Fourier harmonic amplitudes provide exact characterization of the cross-sectional morphology of fossil tubular bryozoans. The Fourier method resolves a complex zooecial shape into multiple shape components (harmonics), which can be treated as individual morphologic variables. Shape elongation caused by varying zooecial orientation affects only the value of the second harmonic. Fourier harmonic coefficients reveal small changes in model shapes involving different numbers of neighboring zooecia, thickening of zooecial walls, and acanthopore variation. The number (between three and six) of neighboring zooecia controls the gross zooecial shape, as reflected in the third to the sixth harmonic. The sixth harmonic reflects the closest packing of zooecia within a colony, and its mean correlates with the colonial growth form and number of mesopores. Monticules represent the budding centers of a colony: zooecial chambers decrease in maximum diameter and become more densely packed away from the monticules. Ontogenetic changes, from the budding of new zooids to the closest packing of mature individuals, involve variation in gross zooecial form, revealed in the amplitudes of the second to the sixth harmonic. Harmonics above the sixth reflect small-scale sculpturing of the zooecial margin. The mean harmonics of different taxa suggest that Fourier values can be used for multivariate phenetic differentiation. The mean spectra of different growth forms indicate that variation in the second and sixth harmonics results from ontogenetic differences and nonmutational response to external stresses. Comparison of intrageneric variability and intracolonial variability shows that the second and sixth harmonics vary more widely among genetically identical individuals than among evolving taxa, even though the morphologies they reflect have been used as major bio-characters in bryozoan systematics. The higher numbered harmonics, especially the seventh, carry evolutionary information.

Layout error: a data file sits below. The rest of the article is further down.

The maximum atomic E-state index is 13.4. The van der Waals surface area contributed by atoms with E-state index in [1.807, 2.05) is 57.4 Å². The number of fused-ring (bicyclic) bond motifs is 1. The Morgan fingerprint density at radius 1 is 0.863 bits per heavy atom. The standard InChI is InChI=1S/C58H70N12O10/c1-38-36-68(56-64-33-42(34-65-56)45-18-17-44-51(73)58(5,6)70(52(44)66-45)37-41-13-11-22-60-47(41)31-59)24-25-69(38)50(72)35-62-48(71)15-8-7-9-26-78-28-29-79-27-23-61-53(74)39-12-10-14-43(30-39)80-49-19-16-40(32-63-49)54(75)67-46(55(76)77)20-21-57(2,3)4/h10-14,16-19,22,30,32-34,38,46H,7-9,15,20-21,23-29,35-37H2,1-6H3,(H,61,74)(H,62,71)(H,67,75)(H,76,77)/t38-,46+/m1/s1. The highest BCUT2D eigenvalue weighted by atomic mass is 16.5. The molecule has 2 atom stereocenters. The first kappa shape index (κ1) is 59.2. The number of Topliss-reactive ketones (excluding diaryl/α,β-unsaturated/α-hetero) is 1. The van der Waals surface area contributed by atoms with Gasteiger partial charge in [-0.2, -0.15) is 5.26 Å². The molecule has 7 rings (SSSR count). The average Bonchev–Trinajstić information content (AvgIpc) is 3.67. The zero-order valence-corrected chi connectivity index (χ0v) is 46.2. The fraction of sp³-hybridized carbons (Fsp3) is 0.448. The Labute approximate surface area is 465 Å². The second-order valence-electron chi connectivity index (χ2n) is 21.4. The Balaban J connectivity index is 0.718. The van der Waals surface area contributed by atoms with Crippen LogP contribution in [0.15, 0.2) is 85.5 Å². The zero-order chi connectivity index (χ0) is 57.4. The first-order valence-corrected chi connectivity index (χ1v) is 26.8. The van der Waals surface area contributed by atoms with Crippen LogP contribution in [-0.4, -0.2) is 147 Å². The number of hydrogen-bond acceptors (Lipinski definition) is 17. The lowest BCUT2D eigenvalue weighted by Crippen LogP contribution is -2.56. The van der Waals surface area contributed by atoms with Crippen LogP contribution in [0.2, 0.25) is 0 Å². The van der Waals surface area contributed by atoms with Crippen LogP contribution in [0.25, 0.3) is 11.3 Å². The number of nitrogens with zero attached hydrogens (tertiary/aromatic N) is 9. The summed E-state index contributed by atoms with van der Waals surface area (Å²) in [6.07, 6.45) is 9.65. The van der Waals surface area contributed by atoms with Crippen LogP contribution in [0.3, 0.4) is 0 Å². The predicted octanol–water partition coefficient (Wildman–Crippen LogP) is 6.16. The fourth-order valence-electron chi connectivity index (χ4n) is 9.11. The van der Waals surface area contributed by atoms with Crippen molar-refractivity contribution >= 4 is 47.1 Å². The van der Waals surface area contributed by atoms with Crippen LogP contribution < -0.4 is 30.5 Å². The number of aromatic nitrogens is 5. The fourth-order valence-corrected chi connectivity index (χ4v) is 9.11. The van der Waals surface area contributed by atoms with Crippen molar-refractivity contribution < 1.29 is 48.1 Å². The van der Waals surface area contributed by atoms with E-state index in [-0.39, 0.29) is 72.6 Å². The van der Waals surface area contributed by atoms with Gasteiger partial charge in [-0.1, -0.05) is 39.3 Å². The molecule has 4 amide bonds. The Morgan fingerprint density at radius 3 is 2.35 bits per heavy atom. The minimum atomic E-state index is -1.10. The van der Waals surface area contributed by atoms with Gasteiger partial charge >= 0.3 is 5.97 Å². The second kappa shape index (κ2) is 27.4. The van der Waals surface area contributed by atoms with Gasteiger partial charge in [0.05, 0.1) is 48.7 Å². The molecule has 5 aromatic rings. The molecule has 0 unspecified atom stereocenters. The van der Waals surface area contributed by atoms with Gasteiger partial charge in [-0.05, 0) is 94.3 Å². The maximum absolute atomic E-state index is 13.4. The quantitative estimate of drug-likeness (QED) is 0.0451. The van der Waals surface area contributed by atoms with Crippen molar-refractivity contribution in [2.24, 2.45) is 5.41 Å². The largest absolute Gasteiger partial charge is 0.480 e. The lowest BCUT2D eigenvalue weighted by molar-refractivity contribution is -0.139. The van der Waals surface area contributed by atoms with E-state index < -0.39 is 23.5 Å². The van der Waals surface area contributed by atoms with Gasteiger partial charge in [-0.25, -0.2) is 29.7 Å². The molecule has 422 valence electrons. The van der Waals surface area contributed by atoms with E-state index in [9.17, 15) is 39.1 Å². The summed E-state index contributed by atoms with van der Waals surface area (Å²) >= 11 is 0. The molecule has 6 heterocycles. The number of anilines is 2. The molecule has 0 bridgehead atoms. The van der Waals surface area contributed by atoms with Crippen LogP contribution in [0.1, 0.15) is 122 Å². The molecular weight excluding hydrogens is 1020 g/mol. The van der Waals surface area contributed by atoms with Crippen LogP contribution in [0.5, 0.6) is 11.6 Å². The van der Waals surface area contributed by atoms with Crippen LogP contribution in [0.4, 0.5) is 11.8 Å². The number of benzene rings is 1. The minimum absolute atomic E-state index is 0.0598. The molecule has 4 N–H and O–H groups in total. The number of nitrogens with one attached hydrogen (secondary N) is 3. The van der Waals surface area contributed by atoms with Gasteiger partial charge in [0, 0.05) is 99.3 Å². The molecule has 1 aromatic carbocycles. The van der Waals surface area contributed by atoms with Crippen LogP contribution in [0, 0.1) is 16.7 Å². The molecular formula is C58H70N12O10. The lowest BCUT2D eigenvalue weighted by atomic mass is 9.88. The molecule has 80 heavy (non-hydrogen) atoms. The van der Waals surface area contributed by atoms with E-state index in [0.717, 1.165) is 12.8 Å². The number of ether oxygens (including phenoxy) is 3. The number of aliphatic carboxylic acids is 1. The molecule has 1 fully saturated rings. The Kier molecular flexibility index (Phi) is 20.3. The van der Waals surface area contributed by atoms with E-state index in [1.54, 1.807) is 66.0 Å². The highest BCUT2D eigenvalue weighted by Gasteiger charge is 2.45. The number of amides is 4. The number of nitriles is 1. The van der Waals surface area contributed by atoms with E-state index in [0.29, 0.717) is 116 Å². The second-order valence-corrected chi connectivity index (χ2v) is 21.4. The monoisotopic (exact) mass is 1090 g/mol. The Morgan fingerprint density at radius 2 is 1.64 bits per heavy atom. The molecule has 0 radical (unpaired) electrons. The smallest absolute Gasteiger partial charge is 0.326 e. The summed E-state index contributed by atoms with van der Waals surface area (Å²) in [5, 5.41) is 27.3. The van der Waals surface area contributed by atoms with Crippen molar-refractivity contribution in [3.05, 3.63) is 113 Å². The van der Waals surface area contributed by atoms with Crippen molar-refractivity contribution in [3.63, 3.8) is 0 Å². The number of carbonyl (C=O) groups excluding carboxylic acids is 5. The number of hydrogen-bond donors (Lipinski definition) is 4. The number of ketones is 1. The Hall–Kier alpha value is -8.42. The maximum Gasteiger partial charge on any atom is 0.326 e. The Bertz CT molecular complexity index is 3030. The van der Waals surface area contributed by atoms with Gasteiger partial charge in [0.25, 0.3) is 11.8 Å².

- Geological Society of America